Today, my lovely friend Alison Morton launches Successio, the third novel in her award-winning Roma Nova series featuring sassy detective Carina Mitela. I’ve read Inceptio, the first in the series, and I loved it – you might also remember that Inceptio was the winner of my Cover Design competition last year, voted for by readers of this very blog.
I’ve known Alison for a while now, and it was lovely to finally meet up with her at LBF in April, but I’ve often wondered how different or difficult it is to write in an alternative history setting. And just to complicate things, she adds a feminist twist – which I love, of course – and also has plenty of love interest!
So, Alison, Romans in the 21st century – how do you write that?
Thanks, Joanne. All the usual good ‘craft’ rules apply: cracking story, engaging, and hopefully slightly quirky characters, emotional pressure, dilemmas and conflict, twists and turns, snappy and purposeful dialogue and, of course, a badly tangled love life.
The tools for writing alternate history stories are similar to regular historical fiction, plus an over active imagination and a good overall sense of how history ‘works’. The absolute key is plausibility. Fiction writers make up stories – that’s their job – but they have to create anchors or at least links back to what the readers know and experience. For instance, a blue flashing light on a police car is fairly universal.
Characters in my alternative history stories are sometimes torn between duty and their heart, or between two people, sometimes between their vocation and their comfort zone. These are all possible situations you’d find in any standard novel, but Roma Novans have a more robust attitude, not always politically correct, but one that has pulled them through sixteen hundred years to survive into the 21st century.
My top tips for writing alternative history stories:
- Identify the point when your alternative timeline diverges from the standard historical timeline we know and make it plausible;
- Research the divergence point thoroughly so you know where your characters’ backstory starts, even if it was sometime in the past;
- Use elements from the historic record carefully and logically, but not fearfully;
- Think through the setting that has formed your characters – we’re all products of our society. Roma Novans have different values because of the way they’ve been brought up, values of service and toughness that go back to their ancestors but may seem hard to us;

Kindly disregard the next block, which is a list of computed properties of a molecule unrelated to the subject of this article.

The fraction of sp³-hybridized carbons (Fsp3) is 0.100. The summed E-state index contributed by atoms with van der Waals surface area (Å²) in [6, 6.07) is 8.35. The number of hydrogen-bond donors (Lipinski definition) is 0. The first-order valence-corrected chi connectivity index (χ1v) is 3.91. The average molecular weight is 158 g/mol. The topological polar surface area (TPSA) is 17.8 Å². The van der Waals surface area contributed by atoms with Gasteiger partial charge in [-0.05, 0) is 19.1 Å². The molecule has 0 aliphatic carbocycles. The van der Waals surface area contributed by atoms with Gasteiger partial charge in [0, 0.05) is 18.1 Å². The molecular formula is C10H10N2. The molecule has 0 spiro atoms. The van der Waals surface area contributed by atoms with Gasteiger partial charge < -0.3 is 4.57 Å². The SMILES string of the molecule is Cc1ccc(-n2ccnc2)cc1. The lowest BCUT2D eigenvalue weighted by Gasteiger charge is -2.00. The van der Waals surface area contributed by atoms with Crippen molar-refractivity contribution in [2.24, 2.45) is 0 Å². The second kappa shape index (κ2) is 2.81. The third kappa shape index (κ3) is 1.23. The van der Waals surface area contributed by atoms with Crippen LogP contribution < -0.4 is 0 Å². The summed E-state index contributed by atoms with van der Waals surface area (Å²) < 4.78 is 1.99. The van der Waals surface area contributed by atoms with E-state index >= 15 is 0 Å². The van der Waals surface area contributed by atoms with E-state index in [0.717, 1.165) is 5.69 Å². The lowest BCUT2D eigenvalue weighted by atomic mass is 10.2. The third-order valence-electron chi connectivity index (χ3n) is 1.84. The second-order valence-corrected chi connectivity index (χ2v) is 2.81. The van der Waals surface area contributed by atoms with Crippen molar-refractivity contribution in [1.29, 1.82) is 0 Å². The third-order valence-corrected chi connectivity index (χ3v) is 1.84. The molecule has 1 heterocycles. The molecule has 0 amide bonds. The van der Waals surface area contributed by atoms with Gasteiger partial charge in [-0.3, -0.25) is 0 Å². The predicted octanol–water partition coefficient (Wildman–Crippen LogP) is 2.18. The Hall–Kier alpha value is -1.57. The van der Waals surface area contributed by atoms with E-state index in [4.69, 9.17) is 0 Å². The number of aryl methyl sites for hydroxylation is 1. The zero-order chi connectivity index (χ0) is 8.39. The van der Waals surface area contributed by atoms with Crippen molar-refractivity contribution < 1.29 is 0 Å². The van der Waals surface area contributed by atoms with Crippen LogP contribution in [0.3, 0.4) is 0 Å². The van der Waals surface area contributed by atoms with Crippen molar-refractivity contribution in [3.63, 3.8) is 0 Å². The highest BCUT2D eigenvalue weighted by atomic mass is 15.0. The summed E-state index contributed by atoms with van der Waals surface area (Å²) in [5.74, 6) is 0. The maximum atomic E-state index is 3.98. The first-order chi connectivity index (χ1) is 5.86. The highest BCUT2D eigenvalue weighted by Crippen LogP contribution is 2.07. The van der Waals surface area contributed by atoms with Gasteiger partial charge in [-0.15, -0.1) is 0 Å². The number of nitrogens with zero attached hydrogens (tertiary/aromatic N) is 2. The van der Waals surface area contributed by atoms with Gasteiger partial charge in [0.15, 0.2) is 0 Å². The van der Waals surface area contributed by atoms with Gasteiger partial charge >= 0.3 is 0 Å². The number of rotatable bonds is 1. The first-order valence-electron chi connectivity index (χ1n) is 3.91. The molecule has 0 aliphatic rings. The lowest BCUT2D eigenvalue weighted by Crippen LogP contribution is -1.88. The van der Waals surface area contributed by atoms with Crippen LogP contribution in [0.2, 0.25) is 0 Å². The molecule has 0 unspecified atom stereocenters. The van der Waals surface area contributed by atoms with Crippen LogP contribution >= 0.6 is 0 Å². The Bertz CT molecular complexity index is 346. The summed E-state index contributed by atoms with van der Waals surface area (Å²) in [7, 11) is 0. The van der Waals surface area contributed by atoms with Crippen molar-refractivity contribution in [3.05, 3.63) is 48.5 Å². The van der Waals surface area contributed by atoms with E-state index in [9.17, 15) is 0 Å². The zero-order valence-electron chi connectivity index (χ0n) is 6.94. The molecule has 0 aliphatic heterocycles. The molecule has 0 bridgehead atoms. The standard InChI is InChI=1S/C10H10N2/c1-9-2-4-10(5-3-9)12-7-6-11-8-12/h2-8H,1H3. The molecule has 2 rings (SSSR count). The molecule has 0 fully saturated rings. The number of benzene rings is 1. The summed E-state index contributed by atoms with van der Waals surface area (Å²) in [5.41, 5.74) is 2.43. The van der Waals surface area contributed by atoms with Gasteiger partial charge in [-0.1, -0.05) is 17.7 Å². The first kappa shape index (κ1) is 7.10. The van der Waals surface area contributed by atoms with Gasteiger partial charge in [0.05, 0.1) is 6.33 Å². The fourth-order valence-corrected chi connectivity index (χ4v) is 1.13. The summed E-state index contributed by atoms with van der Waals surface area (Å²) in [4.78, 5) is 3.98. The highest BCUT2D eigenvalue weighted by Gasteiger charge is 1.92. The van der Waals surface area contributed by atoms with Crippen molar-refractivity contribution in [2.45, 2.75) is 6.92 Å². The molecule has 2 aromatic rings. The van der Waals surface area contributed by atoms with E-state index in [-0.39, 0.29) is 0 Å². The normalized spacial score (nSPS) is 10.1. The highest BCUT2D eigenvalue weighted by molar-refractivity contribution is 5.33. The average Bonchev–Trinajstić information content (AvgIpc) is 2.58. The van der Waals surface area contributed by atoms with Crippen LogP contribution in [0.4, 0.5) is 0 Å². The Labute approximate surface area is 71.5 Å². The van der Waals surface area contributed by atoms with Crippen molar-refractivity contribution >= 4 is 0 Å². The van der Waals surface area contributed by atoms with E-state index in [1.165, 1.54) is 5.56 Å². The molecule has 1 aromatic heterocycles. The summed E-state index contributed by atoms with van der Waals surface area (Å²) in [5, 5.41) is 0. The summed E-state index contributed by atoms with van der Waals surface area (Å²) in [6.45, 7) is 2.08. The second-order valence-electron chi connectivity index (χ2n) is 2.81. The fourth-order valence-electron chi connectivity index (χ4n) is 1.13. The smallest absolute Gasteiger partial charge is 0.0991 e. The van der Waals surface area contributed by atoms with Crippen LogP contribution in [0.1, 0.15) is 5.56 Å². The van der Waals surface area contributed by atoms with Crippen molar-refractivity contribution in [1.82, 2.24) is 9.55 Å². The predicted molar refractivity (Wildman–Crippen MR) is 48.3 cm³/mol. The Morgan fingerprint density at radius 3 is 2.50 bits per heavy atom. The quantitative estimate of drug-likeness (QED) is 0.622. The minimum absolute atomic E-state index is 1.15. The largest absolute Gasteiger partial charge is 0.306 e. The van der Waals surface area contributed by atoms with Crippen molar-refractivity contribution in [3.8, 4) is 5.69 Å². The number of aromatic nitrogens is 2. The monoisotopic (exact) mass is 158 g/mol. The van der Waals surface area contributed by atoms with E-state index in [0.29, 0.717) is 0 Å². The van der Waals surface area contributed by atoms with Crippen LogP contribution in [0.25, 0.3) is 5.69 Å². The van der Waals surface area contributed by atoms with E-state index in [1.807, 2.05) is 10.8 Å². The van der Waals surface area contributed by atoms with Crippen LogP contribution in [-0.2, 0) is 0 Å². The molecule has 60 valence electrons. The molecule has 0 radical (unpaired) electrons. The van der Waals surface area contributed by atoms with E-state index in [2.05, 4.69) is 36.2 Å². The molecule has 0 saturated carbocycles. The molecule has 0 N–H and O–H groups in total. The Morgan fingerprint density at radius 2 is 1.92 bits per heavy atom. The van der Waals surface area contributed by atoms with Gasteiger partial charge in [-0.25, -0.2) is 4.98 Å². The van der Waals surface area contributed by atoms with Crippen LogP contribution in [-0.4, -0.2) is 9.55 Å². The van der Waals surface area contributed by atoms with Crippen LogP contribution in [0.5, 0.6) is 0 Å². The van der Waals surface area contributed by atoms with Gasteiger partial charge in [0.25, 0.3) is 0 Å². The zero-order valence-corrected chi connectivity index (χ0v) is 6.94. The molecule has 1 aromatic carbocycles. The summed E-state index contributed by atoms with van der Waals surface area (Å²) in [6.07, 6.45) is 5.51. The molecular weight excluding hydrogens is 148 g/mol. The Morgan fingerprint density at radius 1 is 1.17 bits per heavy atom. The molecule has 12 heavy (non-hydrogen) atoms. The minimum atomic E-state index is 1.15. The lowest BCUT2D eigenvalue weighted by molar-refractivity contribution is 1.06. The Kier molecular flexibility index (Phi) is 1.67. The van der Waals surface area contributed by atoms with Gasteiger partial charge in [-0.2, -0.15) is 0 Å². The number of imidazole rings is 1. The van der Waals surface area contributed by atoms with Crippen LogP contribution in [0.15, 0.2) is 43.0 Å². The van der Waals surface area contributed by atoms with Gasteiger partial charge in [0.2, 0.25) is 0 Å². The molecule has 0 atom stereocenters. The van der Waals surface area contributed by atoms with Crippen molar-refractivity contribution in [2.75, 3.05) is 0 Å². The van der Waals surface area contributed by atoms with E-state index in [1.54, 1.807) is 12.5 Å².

- Make sure your characters live naturally within their world. Don’t dump information on the reader in your eagerness to explain your world, but show how the setting is part of their lives, not a bolt-on.
What’s SUCCESSIO about?
Roma Nova – the last remnant of the Roman Empire that has survived into the 21st century – is at peace. Carina Mitela, the heir of a leading family, but choosing the life of an officer in the Praetorian Guard Special Forces, is not so sure.
She senses danger crawling towards her when she encounters a strangely self-possessed member of the unit hosting their exchange exercise in Britain. When a blackmailing letter arrives from a woman claiming to be her husband Conrad’s lost daughter and Conrad tries to shut Carina out, she knows the threat is real.
Trying to resolve a young man’s indiscretion twenty-five years before turns into a nightmare that not only threatens to destroy all the Mitelae but also attacks the core of the imperial family itself. With her enemy holding a gun to the head of the heir to the imperial throne, Carina has to make the hardest decision of her life…
And here’s a trailer with some exciting music …
You can read more about Alison, Romans, alternate history and writing here on her blog at www.alison-morton.com
or on her Facebook: http://www.facebook.com/AlisonMortonAuthor
Alison Morton writes Roman-themed alternate history thrillers with strong heroines. She gained a BA in French, German and Economics and thirty years later went back and bagged a masters’ in history (with distinction!). A career translator, she is still a member of the UK Chartered Institute of Linguists.
A ‘Roman nut’ since age 11, she has visited sites throughout Europe including the alma mater, Rome. But it was the mosaics at Ampurias (Spain) that started her wondering what a modern Roman society would be like if run by women…
Six years in the UK reserve forces (where she rose from private soldier to captain) not only reinforced her sense of common purpose and self-discipline, but provided her with experiences and opportunities no civilian would ever touch. Oh, and travel and fabulous mess evenings.
Setting about her novelist education with the persistence of a Roman road builder, she joined the Romantic Novelists’ Association New Writers’ Scheme, studied with the Arvon Foundation, joined the Historical Novel Society and attended numerous specialist workshops and conferences. Thanks to her independently published book sales figures, she has recently qualified as a full member of the Society of Authors.
Alison talks and writes about alternative history at conferences and workshops including for the Romantic Novelists’ Association and Writing Magazine, writes a monthly column in the local English language magazine and runs the local English book club where she lives in France.
Both INCEPTIO, the first in the Roma Nova series, which was also shortlisted for the 2013 International Rubery Book Award, and PERFIDITAS, the second in series, have been honoured with the B.R.A.G. Medallion®, an award for independent fiction that rejects 90% of its applicants. Alison’s third book SUCCESSIO is being launched today!